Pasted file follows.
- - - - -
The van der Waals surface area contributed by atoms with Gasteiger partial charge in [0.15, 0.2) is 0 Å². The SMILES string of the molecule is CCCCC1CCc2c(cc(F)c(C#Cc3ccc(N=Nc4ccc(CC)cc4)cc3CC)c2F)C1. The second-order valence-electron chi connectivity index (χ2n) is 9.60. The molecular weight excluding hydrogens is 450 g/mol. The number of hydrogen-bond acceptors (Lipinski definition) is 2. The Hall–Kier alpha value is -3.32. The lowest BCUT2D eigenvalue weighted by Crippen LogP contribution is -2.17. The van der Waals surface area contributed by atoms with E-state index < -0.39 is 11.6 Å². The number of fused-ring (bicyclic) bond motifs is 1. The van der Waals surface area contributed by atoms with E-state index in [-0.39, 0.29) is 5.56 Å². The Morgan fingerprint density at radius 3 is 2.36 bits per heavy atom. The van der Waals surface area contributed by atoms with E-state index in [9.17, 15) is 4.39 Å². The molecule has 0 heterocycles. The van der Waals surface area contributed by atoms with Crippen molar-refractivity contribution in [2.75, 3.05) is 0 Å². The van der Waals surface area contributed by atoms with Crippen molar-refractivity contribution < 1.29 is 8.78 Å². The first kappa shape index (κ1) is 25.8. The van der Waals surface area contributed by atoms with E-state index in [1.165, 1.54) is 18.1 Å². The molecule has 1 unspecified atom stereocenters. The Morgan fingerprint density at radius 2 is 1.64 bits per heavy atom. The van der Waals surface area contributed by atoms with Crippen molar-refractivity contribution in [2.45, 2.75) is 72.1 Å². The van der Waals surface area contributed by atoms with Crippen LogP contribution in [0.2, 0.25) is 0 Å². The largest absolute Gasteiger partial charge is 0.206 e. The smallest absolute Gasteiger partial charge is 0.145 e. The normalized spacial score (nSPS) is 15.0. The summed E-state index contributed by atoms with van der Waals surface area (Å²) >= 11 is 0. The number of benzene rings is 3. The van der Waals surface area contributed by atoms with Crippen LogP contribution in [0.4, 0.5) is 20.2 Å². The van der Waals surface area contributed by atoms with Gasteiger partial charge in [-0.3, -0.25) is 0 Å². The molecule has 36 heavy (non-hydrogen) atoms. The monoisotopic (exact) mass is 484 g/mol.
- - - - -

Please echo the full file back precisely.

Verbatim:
The van der Waals surface area contributed by atoms with Gasteiger partial charge in [0.15, 0.2) is 0 Å². The SMILES string of the molecule is CCCCC1CCc2c(cc(F)c(C#Cc3ccc(N=Nc4ccc(CC)cc4)cc3CC)c2F)C1. The second-order valence-electron chi connectivity index (χ2n) is 9.60. The molecular weight excluding hydrogens is 450 g/mol. The number of hydrogen-bond acceptors (Lipinski definition) is 2. The Hall–Kier alpha value is -3.32. The lowest BCUT2D eigenvalue weighted by Crippen LogP contribution is -2.17. The van der Waals surface area contributed by atoms with E-state index < -0.39 is 11.6 Å². The number of fused-ring (bicyclic) bond motifs is 1. The van der Waals surface area contributed by atoms with E-state index in [-0.39, 0.29) is 5.56 Å². The Morgan fingerprint density at radius 3 is 2.36 bits per heavy atom. The van der Waals surface area contributed by atoms with E-state index in [9.17, 15) is 4.39 Å². The molecule has 0 heterocycles. The van der Waals surface area contributed by atoms with Crippen molar-refractivity contribution in [2.75, 3.05) is 0 Å². The van der Waals surface area contributed by atoms with Crippen molar-refractivity contribution < 1.29 is 8.78 Å². The first kappa shape index (κ1) is 25.8. The van der Waals surface area contributed by atoms with E-state index in [1.165, 1.54) is 18.1 Å². The molecule has 1 unspecified atom stereocenters. The Morgan fingerprint density at radius 2 is 1.64 bits per heavy atom. The van der Waals surface area contributed by atoms with Crippen molar-refractivity contribution in [2.45, 2.75) is 72.1 Å². The van der Waals surface area contributed by atoms with Crippen LogP contribution in [0.2, 0.25) is 0 Å². The largest absolute Gasteiger partial charge is 0.206 e. The smallest absolute Gasteiger partial charge is 0.145 e. The normalized spacial score (nSPS) is 15.0. The summed E-state index contributed by atoms with van der Waals surface area (Å²) >= 11 is 0. The number of benzene rings is 3. The van der Waals surface area contributed by atoms with Crippen LogP contribution in [0.4, 0.5) is 20.2 Å². The van der Waals surface area contributed by atoms with Gasteiger partial charge in [-0.3, -0.25) is 0 Å². The molecule has 36 heavy (non-hydrogen) atoms. The monoisotopic (exact) mass is 484 g/mol.